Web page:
And actually, my first experience with a pointing device was Miss Frank's three-foot-long varnished oak stick, which she used to specify pictures on the corkboard, show examples of cursive writing on the blackboard, and rap my knuckles when my head would droop forward. The only electrical presentation and educational tools in my ancient grade school were a record player, a filmstrip projector, and a creaky 16mm film projector. (And yes, I admit it: I was on the AV squad.)
We've progressed from mice to other devices, which are generically called pointing devices: trackballs, joysticks, tracking sticks, and touch pads among them. Laptop designers have done a good job of integrating a pointing device into the keyboard or beneath the thumbs in front of the spacebar. You can also purchase an add-on mini-mouse or use a full-size pointing device that connects to one of the laptop's ports.
Buy the numbers
IDC, which counts laptops and most everything else electronic and sells information back to the industry, ranks HP/Compaq and Dell Computers neck-and-neck in market share. In 2004, the two companies between them sold just under 50 percent of all notebook computers worldwide. In third place was Toshiba with about 12 percent of the market, followed by IBM with about 9 percent. Apple, which marches to its own drummer in technology and operating system, had about a 5-percent share; Sony also had about 5 percent of the market, and Gateway about 3 percent. Other companies held onto pieces of the remaining 20 percent of market share.
Excerpted from Upgrading & Fixing Laptops For Dummies by Corey Sandler Excerpted by permission.
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Part I: Putting a Computer in Your Lap.
Chapter 1: A Field Guide to the Common Laptop.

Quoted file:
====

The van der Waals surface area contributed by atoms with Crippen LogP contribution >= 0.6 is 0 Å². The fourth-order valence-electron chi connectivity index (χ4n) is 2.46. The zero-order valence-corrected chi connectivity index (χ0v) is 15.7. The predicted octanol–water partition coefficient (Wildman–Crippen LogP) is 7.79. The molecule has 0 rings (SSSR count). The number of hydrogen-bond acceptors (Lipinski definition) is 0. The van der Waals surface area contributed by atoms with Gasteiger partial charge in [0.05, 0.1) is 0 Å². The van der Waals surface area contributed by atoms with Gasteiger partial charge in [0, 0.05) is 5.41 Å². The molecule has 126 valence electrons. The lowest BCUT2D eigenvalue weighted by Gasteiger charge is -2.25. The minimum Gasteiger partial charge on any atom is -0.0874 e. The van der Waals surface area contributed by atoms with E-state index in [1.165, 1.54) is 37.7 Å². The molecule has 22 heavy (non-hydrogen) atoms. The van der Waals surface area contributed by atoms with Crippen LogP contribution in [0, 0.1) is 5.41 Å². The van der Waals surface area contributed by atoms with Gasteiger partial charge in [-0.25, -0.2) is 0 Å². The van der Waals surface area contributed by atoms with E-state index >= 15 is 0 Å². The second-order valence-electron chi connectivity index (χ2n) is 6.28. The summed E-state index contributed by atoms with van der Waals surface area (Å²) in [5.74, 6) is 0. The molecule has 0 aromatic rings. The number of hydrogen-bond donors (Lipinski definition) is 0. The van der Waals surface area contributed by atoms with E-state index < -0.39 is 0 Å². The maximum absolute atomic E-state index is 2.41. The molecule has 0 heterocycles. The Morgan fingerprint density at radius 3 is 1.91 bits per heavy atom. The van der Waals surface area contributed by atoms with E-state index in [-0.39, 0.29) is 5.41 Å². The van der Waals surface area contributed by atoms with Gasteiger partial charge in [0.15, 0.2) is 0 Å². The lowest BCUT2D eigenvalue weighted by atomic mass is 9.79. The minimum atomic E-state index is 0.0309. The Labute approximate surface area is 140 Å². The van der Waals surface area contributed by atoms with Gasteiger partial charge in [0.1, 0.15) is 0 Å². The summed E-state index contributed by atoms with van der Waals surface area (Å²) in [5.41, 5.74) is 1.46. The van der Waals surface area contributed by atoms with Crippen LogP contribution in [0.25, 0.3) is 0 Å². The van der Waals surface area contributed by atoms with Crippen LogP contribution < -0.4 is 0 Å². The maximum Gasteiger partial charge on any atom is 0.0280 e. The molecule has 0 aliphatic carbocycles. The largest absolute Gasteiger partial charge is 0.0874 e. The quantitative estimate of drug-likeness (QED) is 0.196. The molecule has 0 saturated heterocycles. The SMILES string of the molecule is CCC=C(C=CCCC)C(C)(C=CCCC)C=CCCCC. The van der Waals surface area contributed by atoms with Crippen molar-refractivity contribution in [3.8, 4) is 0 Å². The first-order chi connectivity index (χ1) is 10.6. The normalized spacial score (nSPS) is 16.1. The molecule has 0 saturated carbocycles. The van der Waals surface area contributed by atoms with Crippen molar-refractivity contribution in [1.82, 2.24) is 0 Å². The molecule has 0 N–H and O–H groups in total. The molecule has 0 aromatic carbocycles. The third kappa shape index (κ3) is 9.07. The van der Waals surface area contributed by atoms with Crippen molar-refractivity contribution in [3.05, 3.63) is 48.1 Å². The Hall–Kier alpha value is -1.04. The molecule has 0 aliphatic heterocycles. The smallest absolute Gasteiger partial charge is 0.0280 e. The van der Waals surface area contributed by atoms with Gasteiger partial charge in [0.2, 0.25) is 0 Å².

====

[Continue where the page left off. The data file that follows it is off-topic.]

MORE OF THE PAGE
Chapter 2: How to Treat a Laptop.
Part II: Explaining What Could Possibly Go Wrong.
Chapter 3: Things That Go Bump in the Night (or Day).
Chapter 4: When to Repair and When to Recycle.
Chapter 5: Surviving Basic Training.
Chapter 6: Brain Matters: Memory, Microprocessors, and BIOS.
Part III: Laying Hands on the Major Parts.
Chapter 7: Easing In to Hard Disks.
Chapter 8: Floppy Drives: Relics and Memories.
Chapter 9: Going Round and Around: CD and DVD Drives.
Chapter 10: Tripping the Keyboard Fantastic.
Chapter 11: Putting Your Finger on Pointing Devices.
Chapter 12: Seeing the Light: LCDs and Video.
Part IV: Failing to Communicate.
Chapter 13: Networks, Gateways, and Routers.
Chapter 14: Feeling Up in the Air.
Chapter 15: Modems: The Essential Translators.
Chapter 16: Breaking Out of the Box: PC Cards, USB, and FireWire.
Part V: The Software Side of Life.
Chapter 17: Installing a New Operating System or Migrating Upwards.
Chapter 18: Adding or Removing Software, for Better or for Worse.
Chapter 19: Essential Utilities for Laptop Users.
Part VI: The Part of Tens.
Chapter 20: Ten Quick Solutions.
Chapter 21: Ten Essential Dos and Don’ts.
Chapter 22: Ten of My Favorite Things.